The United States has undergone four major periods of debt reduction over its history: the Revolutionary War and War of 1812 debt repayment extended over the first third of the 19th century; the Civil War debt was reduced in the last third of that century; and the debt repayment of World Wars I and II covered the third decade and third quarter of the 20th century, respectively.
Until the time of the Great Depression of the 1930s, the major reason for borrowing by the United States government was the preparation for or waging of war. Until then a relatively narrow stance had been maintained with respect to the kinds of programs considered appropriate to undertake. State governments, on the other hand, had assumed a broader role in the 19th century in financing transportation and other developmental projects. Local governments grew explosively after the Civil War to provide needed urban utilities and infrastructures.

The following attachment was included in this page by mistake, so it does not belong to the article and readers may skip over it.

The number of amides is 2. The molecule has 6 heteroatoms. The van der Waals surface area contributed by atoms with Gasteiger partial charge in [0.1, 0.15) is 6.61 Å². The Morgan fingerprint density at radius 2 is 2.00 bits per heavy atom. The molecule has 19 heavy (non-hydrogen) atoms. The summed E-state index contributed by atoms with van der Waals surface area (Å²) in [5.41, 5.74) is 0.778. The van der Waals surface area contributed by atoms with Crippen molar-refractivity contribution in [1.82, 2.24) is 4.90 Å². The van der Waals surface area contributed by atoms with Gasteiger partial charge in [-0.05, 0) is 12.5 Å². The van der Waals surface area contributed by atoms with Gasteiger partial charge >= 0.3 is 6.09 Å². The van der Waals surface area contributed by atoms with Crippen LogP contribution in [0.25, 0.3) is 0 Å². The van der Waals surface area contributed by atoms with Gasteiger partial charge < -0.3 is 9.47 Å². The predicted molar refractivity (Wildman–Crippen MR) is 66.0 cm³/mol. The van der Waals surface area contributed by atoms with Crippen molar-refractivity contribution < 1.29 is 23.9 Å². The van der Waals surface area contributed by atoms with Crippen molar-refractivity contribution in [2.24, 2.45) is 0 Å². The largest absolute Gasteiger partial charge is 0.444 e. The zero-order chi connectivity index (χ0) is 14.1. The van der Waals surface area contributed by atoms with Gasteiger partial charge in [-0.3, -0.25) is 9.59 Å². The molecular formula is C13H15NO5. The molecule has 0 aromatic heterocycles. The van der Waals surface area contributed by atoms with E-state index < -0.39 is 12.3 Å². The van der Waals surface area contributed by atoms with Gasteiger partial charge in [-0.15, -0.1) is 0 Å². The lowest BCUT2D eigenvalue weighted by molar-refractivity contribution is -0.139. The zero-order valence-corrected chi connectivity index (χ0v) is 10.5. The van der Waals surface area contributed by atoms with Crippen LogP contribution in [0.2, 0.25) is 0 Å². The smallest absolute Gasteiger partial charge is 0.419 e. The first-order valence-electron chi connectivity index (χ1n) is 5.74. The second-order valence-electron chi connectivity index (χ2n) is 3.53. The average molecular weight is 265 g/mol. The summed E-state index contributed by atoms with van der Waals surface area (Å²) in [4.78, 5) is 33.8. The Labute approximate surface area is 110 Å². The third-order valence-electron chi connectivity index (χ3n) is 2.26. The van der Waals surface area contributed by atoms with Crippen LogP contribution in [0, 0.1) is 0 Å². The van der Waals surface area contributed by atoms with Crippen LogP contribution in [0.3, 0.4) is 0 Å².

Up to World War II, the expected and well-accepted policy of the federal government was to repay outstanding debt in a more or less systematic way, even when accompanied, as it often was, by substantial subsidies to creditors through price deflation. It could be characterized as a creditordominated policy. In contrast, after World War II debt repayment was minimal; but inflation and economic expansions, even when slow, sharply lowered the debt-GNP ratio in a debtor-dominated policy.
In reviewing these episodes the debt-GNP ratio will be used, when feasible, as a simple measure of debt burden, although other factors are, of course, present.